If you are no longer working with the original pluripotent hESC lines, please work with the ESCRO office to close your existing ESCRO application.

One charge of ESCRO is to gain public trust. The application asks for rationale so that PIs provide information to address potential public concern. The information below should be included in your response:

  • Explain why other approaches have weaknesses and how your proposed method avoids or mitigates against these problems. For example, one response might be that hESCs are much less likely to be mutated.
  • Describe the advantages/disadvantages of using hESC for this project compared to other types of cells, for example, adult stem cells.
  • Cite and describe supporting data and research in peer-reviewed scientific journals. If there are valid alternatives to using hESC to answer research questions, please briefly describe why these alternatives are not being used.

Describe how the potential benefits should outweigh the potential impacts and risks. Explain how the research is intended to advance science and medical knowledge and/or benefit human health.

Below is an excerpt of an ideal Abstract description:

Abstract (describe in 250 words or less, in layman’s terms, the goals of the research, rationale for using hESC lines, brief description of the approach, and benefits to society)

Goals:  To assess the efficacy of newly generated hESC lines by investigating the fate of hES cells that were 1) injected into various sites within the adult mouse, to test their ability to generate teratomas, e.g., sub-cutaneous, intramuscular, kidney capsules and testes, or 2) injected into a mouse embryo to generate xeno-chimeras, to test their normal development up to mouse embryonic day 11.5.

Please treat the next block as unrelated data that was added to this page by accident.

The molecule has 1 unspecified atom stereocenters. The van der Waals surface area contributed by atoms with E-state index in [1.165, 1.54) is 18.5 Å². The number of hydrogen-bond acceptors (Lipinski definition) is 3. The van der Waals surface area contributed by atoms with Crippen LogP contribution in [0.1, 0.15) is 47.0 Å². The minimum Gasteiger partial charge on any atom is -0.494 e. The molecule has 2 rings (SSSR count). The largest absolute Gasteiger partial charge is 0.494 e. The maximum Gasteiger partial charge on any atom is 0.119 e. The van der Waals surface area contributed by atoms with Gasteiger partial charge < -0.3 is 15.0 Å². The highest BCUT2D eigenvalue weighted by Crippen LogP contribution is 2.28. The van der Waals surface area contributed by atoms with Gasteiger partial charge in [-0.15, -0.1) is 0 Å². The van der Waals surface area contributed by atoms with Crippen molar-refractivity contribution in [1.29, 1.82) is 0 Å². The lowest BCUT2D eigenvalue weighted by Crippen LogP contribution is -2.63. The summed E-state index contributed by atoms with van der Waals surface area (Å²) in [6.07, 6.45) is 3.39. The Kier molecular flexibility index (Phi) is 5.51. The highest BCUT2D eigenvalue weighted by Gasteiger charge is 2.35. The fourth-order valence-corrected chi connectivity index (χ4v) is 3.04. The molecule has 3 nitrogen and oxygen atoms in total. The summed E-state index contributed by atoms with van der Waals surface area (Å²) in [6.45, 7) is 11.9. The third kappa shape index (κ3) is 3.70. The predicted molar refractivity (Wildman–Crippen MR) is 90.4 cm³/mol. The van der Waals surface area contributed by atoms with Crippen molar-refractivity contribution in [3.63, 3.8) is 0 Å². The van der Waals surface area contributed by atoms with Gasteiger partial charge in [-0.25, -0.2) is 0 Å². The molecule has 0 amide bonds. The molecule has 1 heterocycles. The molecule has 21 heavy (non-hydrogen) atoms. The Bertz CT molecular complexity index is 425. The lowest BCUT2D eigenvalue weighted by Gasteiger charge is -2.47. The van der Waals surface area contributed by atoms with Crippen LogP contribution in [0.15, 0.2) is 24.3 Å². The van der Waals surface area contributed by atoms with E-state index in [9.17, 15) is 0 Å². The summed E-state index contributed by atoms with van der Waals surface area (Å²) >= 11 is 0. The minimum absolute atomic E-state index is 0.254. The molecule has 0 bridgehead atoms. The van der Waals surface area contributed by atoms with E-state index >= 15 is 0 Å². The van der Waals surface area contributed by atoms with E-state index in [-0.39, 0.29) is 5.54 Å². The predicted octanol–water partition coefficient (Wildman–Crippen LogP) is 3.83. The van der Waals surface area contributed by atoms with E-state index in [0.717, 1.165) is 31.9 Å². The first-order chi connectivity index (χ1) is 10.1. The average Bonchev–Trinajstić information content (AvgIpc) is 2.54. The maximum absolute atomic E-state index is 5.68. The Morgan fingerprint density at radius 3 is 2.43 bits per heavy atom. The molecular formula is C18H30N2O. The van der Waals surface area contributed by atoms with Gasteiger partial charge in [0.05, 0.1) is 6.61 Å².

Rationale & Benefit: Teratoma formation is the only assay we currently have to assess the array of tissues that can be formed from a particular hESC line.  Given that these tissues are tumors, growth is disorganized and difficult to relate to normal development.  Contribution to chimeras provides a context to the development.  If a cell is present within a particular tissue, development is considered normal and the starting hESC lines would be thought to have the capability of forming that tissue.  hESC lines have different abilities following directed in vitro differentiation.  There are as many protocols for directed differentiation as there are investigators and target tissues.  Development within the in vivo context of a chimera could potentially allow us to assess the ability of any particular line more accurately than either in vitro assays or teratoma formation.  We will start this project using non-human primate ES cell lines, with the plan that if the primate-cell assays work well, and once ESCRO approval is given, we will proceed to assess all human ES cell lines in this fashion.